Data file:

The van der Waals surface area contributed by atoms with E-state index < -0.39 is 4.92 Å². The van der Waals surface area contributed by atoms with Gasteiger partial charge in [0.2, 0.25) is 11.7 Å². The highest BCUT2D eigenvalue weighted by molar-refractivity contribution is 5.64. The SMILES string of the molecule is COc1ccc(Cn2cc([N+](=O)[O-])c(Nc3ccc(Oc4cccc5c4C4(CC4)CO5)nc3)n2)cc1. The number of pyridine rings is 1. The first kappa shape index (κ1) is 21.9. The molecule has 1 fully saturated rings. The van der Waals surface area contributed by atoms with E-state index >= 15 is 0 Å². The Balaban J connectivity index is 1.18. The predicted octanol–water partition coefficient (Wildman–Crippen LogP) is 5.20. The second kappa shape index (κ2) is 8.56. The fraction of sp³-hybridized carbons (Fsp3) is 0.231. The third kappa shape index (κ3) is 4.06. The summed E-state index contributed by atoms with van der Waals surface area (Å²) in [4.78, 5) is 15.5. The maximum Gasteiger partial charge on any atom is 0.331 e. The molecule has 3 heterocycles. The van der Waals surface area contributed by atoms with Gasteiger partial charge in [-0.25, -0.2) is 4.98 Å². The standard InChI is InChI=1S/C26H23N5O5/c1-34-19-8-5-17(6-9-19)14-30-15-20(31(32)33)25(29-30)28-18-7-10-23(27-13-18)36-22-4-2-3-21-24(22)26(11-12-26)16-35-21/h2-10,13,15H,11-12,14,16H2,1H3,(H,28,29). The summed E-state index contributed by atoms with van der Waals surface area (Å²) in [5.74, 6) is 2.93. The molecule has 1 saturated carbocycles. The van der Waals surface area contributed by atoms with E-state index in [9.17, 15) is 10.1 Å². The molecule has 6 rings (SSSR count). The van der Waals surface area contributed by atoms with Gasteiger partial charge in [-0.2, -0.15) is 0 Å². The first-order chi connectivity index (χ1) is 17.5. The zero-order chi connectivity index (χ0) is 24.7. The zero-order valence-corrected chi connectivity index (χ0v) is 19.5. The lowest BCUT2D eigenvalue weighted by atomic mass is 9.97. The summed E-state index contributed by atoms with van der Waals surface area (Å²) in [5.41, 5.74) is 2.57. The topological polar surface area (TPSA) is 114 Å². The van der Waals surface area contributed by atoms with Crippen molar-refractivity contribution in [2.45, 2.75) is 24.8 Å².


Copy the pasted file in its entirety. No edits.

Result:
The van der Waals surface area contributed by atoms with E-state index < -0.39 is 4.92 Å². The van der Waals surface area contributed by atoms with Gasteiger partial charge in [0.2, 0.25) is 11.7 Å². The highest BCUT2D eigenvalue weighted by molar-refractivity contribution is 5.64. The SMILES string of the molecule is COc1ccc(Cn2cc([N+](=O)[O-])c(Nc3ccc(Oc4cccc5c4C4(CC4)CO5)nc3)n2)cc1. The number of pyridine rings is 1. The first kappa shape index (κ1) is 21.9. The molecule has 1 fully saturated rings. The van der Waals surface area contributed by atoms with E-state index >= 15 is 0 Å². The Balaban J connectivity index is 1.18. The predicted octanol–water partition coefficient (Wildman–Crippen LogP) is 5.20. The second kappa shape index (κ2) is 8.56. The fraction of sp³-hybridized carbons (Fsp3) is 0.231. The third kappa shape index (κ3) is 4.06. The summed E-state index contributed by atoms with van der Waals surface area (Å²) in [4.78, 5) is 15.5. The maximum Gasteiger partial charge on any atom is 0.331 e. The molecule has 3 heterocycles. The van der Waals surface area contributed by atoms with Gasteiger partial charge in [-0.25, -0.2) is 4.98 Å². The standard InChI is InChI=1S/C26H23N5O5/c1-34-19-8-5-17(6-9-19)14-30-15-20(31(32)33)25(29-30)28-18-7-10-23(27-13-18)36-22-4-2-3-21-24(22)26(11-12-26)16-35-21/h2-10,13,15H,11-12,14,16H2,1H3,(H,28,29). The summed E-state index contributed by atoms with van der Waals surface area (Å²) in [5.74, 6) is 2.93. The molecule has 1 saturated carbocycles. The van der Waals surface area contributed by atoms with E-state index in [9.17, 15) is 10.1 Å². The molecule has 6 rings (SSSR count). The van der Waals surface area contributed by atoms with Gasteiger partial charge in [-0.2, -0.15) is 0 Å². The first-order chi connectivity index (χ1) is 17.5. The zero-order chi connectivity index (χ0) is 24.7. The zero-order valence-corrected chi connectivity index (χ0v) is 19.5. The lowest BCUT2D eigenvalue weighted by atomic mass is 9.97. The summed E-state index contributed by atoms with van der Waals surface area (Å²) in [5.41, 5.74) is 2.57. The topological polar surface area (TPSA) is 114 Å². The van der Waals surface area contributed by atoms with Crippen molar-refractivity contribution in [2.45, 2.75) is 24.8 Å².